There is often a claim that there is a disconnection between theory and practice which raises questions on student’s readiness for employment and the more fundamental question as to what extent higher education meets the evolving needs of the construction industry. Industrial placements and mentoring schemes can facilitate student learning from construction practice whereby students can reflect on their learning experience at university. This paper reports on a cross-country comparison of an industrial placement scheme at the Aarhus School of Engineering at Aarhus University and a mentoring scheme at the School of the Built Environment at Heriot-Watt University. An online questionnaire revealed that most students perceived that participation in the schemes helped build their confidence, prepared them for effective engagement with industry, and provided them with a better understanding of their career prospectus. Whilst there is a good practice at both universities, a conceptual framework is presented which can arguably help in providing an in-depth understanding of the different forms of student/industry interactions in order to facilitate student learning from construction practice. As students become more exposed to industry practice, this would support their readiness to work in the industry and enhance their employability prospectus and performance. Finally, it is contended that student/industry interactions should not be confined to face-to-face interactions in-person, as industry practitioners are often busy and have time constraints, and as such the application of ICT technology, such as Virtual Reality, and innovative schemes such as Constructionarium becomes essential for facilitating further student learning from construction practice.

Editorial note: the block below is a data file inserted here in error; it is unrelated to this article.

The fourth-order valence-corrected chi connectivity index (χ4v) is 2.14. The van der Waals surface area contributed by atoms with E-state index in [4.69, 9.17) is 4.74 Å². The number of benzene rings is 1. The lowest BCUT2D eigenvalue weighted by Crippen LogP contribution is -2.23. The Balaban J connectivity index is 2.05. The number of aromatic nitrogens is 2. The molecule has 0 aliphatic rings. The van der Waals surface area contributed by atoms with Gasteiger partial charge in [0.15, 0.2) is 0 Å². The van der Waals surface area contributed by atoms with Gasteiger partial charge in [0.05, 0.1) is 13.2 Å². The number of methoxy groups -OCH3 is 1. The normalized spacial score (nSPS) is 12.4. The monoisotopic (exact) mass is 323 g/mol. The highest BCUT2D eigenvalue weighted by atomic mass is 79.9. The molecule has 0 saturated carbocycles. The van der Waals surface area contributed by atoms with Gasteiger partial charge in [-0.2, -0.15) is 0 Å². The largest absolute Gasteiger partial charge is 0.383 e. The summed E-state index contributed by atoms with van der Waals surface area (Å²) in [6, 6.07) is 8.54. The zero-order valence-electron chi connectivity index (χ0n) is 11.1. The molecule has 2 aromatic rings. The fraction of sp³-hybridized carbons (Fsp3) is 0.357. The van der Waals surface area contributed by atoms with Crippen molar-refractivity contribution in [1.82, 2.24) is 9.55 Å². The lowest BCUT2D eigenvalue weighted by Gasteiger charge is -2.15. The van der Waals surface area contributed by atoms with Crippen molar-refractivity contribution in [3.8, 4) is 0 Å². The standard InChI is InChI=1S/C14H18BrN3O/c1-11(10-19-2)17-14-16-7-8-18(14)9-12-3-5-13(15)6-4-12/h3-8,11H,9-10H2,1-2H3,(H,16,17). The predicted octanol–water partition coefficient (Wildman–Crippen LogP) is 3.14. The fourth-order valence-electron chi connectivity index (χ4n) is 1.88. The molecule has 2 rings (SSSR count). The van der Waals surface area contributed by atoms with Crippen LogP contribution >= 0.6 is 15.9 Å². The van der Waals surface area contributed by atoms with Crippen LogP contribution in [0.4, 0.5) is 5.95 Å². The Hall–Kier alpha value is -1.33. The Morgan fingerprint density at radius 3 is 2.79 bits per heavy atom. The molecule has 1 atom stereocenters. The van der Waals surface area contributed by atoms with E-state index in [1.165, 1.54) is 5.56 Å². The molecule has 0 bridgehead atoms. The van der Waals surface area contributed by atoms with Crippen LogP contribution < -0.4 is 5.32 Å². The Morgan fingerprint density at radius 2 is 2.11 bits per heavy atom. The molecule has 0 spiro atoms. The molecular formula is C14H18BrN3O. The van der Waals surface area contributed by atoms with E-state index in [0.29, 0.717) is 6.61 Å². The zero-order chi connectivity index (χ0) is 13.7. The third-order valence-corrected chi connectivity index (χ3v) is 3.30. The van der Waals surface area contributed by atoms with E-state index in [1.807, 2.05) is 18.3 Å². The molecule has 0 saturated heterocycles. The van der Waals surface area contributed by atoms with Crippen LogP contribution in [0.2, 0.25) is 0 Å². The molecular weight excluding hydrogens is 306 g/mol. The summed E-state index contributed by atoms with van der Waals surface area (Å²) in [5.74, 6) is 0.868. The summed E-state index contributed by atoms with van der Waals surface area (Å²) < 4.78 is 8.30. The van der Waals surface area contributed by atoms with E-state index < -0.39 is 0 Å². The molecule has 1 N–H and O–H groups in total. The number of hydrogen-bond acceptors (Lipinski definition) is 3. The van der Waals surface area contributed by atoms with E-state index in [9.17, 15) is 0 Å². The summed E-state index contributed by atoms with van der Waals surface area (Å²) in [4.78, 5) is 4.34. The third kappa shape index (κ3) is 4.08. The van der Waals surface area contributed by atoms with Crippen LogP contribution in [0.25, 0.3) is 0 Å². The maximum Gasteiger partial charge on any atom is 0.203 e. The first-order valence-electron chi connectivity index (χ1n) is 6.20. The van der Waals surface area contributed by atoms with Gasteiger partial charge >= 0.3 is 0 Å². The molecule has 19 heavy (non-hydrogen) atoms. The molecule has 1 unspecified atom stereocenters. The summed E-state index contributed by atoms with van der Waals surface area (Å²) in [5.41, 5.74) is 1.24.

|Number of pages||8|
|Journal||International Journal of Technology and Engineering Education|
|Publication status||Published - 30 Jun 2014|
Wandahl, S., Abdel-Wahab, M., & Grant, F. E. (2014). Facilitating student learning from construction practice: a case study from Denmark and Scotland. International Journal of Technology and Engineering Education, 11(1), 23-30.